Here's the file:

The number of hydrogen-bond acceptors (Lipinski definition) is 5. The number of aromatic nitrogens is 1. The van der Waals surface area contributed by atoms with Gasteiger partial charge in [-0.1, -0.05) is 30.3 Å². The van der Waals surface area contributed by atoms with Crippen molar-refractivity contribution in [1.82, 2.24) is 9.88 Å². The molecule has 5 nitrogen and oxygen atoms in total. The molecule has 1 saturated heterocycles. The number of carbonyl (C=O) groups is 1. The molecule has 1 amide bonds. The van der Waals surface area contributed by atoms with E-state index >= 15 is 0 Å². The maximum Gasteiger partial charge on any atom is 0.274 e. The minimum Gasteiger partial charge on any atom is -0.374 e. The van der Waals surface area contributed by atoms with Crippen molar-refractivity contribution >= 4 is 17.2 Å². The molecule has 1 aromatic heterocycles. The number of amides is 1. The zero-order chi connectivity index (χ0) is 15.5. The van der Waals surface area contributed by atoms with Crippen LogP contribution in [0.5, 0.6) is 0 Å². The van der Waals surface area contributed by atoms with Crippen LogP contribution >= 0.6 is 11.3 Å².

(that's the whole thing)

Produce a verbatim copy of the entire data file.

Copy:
The number of hydrogen-bond acceptors (Lipinski definition) is 5. The number of aromatic nitrogens is 1. The van der Waals surface area contributed by atoms with Gasteiger partial charge in [-0.1, -0.05) is 30.3 Å². The van der Waals surface area contributed by atoms with Crippen molar-refractivity contribution in [1.82, 2.24) is 9.88 Å². The molecule has 5 nitrogen and oxygen atoms in total. The molecule has 1 saturated heterocycles. The number of carbonyl (C=O) groups is 1. The molecule has 1 amide bonds. The van der Waals surface area contributed by atoms with E-state index >= 15 is 0 Å². The maximum Gasteiger partial charge on any atom is 0.274 e. The minimum Gasteiger partial charge on any atom is -0.374 e. The van der Waals surface area contributed by atoms with Crippen molar-refractivity contribution >= 4 is 17.2 Å². The molecule has 1 aromatic heterocycles. The number of amides is 1. The zero-order chi connectivity index (χ0) is 15.5. The van der Waals surface area contributed by atoms with Crippen LogP contribution in [0.5, 0.6) is 0 Å². The van der Waals surface area contributed by atoms with Crippen LogP contribution >= 0.6 is 11.3 Å².